My secondary “you’re an idiot” soundtrack started with the dumbbell lateral raises. I knew these have not been going well lately, but I have been at a loss as to what to do about it. Sometimes they are better, but generally speaking – I feel like super stinky poo whenever I have tried for a variety of reasons. The bobbing up and down. The arms and shoulders and weird-ass feelings in both – not quite pain, but definitely not productive muscle-conditioning work. Yet it is not always or consistently every time, just most of the time. So today J tackled addressing it directly. Or tried, anyway; we may have to revisit to ensure body and mind are in sync about what needs to happen. Lead with the elbows not with the weights in my hands. Stretch arms out with an elbow bend. Kind of like chicken wings flapping is how I finally interpreted it. All day long when I have a free moment I have been sitting or standing and working and leading with my elbows while raising my arms. I think it might be sinking in, without weights in my hands. Next I try these, I’ll go light weights to get the shape nailed down more fully.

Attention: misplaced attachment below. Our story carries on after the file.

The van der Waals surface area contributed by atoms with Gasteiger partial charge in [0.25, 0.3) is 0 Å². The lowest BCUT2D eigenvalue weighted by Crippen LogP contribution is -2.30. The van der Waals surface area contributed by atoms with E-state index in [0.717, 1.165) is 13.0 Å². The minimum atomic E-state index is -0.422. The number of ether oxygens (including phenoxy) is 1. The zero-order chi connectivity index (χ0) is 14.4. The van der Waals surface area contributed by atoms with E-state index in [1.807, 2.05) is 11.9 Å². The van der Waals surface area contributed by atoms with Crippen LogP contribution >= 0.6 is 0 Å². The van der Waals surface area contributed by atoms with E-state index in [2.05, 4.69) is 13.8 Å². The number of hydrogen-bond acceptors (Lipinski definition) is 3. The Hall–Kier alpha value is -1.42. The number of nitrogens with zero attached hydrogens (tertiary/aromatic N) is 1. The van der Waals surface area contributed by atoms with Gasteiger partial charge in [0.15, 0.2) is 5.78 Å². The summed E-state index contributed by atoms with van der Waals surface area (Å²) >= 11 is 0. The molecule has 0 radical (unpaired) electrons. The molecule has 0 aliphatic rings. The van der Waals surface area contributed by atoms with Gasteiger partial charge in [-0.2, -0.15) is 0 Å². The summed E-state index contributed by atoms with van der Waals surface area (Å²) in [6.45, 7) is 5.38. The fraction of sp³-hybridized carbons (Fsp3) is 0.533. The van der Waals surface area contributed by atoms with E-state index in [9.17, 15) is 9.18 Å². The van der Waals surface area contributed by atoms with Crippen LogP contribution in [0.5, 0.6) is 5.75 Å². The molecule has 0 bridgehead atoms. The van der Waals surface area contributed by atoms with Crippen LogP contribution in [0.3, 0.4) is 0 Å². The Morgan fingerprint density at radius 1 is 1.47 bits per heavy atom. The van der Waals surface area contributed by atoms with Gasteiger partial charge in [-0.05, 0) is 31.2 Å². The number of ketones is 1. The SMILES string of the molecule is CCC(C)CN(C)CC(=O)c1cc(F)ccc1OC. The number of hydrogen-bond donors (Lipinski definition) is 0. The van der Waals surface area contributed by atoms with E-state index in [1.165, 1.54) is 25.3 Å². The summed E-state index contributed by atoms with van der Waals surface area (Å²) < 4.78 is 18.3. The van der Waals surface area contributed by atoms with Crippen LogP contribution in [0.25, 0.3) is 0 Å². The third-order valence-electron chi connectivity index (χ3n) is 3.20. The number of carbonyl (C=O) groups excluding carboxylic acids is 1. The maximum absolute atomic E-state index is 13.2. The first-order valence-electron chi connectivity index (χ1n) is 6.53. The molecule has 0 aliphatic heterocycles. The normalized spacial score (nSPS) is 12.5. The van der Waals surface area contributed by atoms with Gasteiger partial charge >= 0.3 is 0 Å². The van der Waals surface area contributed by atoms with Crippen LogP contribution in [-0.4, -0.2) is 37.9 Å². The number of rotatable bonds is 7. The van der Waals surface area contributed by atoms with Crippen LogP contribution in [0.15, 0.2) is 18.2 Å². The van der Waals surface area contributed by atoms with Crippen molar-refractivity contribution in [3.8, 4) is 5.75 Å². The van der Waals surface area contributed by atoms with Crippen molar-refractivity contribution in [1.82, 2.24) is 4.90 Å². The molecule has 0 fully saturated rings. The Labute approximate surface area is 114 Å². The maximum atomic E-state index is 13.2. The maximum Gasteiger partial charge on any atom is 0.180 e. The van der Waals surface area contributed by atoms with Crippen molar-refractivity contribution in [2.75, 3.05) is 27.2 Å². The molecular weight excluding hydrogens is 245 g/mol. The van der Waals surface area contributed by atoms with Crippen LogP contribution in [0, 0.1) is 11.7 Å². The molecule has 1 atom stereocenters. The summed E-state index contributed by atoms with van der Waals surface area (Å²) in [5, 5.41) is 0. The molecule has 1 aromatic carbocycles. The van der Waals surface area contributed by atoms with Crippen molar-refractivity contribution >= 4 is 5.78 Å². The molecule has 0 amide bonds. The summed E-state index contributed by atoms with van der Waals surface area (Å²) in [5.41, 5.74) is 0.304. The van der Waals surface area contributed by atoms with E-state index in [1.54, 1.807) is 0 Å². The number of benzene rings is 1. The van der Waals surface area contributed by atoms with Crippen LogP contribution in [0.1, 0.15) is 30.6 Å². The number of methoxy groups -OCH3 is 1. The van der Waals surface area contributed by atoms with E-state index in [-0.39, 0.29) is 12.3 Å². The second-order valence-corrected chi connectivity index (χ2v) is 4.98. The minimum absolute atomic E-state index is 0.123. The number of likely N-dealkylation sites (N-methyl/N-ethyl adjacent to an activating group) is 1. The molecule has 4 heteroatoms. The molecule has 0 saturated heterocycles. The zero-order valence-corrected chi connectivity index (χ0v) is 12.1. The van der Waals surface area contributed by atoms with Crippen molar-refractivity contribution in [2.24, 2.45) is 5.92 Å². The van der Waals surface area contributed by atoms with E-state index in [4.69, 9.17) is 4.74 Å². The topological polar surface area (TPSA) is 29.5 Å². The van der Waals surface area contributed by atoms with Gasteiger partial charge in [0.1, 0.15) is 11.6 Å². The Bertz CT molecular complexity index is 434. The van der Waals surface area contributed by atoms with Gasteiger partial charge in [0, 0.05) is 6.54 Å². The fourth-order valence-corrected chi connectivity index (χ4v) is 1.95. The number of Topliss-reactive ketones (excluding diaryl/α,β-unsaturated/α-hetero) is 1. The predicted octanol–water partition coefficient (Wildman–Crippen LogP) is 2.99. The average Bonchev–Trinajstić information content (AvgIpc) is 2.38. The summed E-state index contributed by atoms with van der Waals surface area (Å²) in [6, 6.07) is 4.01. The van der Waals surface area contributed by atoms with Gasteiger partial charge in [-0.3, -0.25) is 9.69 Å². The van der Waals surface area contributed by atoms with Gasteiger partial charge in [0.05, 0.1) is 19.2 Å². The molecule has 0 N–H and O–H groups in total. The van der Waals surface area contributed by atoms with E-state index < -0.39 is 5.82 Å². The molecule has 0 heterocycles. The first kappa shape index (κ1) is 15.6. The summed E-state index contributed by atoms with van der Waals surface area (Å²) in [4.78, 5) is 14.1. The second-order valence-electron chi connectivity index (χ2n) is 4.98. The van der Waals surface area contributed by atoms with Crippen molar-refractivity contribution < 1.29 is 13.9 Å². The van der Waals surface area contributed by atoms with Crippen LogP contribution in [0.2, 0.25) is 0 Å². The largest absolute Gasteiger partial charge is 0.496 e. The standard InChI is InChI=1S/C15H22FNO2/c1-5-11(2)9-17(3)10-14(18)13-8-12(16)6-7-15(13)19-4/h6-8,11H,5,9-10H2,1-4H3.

My most accomplished with triceps exercises has got to be the lying down dumbbell triceps extensions. I have been stuck on 15 lbs. for months now, but feel no super urgent rush to bump it up right now. Possibly I could sometime soon, but not today.
New pairing starting with the medicine ball vertical chops. I remembered how to do these, and the biggest issue is ensuring I do not go too far with the ball overhead. Putting a package on the shelf is the way J described it, and it makes my stop point far clearer. I’m feeling it in my core.
And finally, the stability ball passes. We have lately been doing a fair amount of regular ab work, and other tribe members are doing things like floor crunches followed by reverse crunches. I realized today that is kinda/sorta what this exercise emulates, only with the a stability ball going back and forth between hands and feet.
Kitchen Sink Thoughts